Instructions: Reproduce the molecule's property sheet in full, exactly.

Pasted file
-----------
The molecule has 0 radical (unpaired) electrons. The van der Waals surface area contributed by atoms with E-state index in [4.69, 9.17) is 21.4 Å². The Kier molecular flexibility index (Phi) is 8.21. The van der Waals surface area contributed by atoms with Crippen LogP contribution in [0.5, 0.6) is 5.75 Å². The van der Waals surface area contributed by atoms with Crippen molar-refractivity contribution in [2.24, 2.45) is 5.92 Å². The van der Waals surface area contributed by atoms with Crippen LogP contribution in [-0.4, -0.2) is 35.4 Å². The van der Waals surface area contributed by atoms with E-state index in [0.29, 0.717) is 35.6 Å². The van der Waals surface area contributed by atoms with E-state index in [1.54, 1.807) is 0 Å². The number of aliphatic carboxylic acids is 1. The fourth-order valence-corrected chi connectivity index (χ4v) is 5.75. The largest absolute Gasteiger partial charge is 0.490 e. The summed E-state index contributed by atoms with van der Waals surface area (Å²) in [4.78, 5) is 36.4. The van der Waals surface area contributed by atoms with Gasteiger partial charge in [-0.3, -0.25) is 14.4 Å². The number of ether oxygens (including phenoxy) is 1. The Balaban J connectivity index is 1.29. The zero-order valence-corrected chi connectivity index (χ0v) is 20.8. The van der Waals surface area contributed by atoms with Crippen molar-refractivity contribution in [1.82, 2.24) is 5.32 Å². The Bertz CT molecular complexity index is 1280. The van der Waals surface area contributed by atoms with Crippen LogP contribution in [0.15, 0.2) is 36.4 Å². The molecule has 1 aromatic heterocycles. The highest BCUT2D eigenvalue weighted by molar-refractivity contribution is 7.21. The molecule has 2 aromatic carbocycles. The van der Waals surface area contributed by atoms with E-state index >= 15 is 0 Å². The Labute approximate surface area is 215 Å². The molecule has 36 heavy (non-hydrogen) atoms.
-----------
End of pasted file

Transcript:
The molecule has 0 radical (unpaired) electrons. The van der Waals surface area contributed by atoms with E-state index in [4.69, 9.17) is 21.4 Å². The Kier molecular flexibility index (Phi) is 8.21. The van der Waals surface area contributed by atoms with Crippen LogP contribution in [0.5, 0.6) is 5.75 Å². The van der Waals surface area contributed by atoms with Crippen molar-refractivity contribution in [2.24, 2.45) is 5.92 Å². The van der Waals surface area contributed by atoms with Crippen LogP contribution in [-0.4, -0.2) is 35.4 Å². The van der Waals surface area contributed by atoms with E-state index in [0.29, 0.717) is 35.6 Å². The van der Waals surface area contributed by atoms with E-state index in [1.54, 1.807) is 0 Å². The number of aliphatic carboxylic acids is 1. The fourth-order valence-corrected chi connectivity index (χ4v) is 5.75. The largest absolute Gasteiger partial charge is 0.490 e. The summed E-state index contributed by atoms with van der Waals surface area (Å²) in [4.78, 5) is 36.4. The van der Waals surface area contributed by atoms with Gasteiger partial charge in [-0.3, -0.25) is 14.4 Å². The number of ether oxygens (including phenoxy) is 1. The Balaban J connectivity index is 1.29. The zero-order valence-corrected chi connectivity index (χ0v) is 20.8. The van der Waals surface area contributed by atoms with Crippen molar-refractivity contribution in [1.82, 2.24) is 5.32 Å². The Bertz CT molecular complexity index is 1280. The van der Waals surface area contributed by atoms with Crippen LogP contribution in [0.15, 0.2) is 36.4 Å². The molecule has 1 aromatic heterocycles. The highest BCUT2D eigenvalue weighted by molar-refractivity contribution is 7.21. The molecule has 2 aromatic carbocycles. The van der Waals surface area contributed by atoms with E-state index >= 15 is 0 Å². The Labute approximate surface area is 215 Å². The molecule has 36 heavy (non-hydrogen) atoms.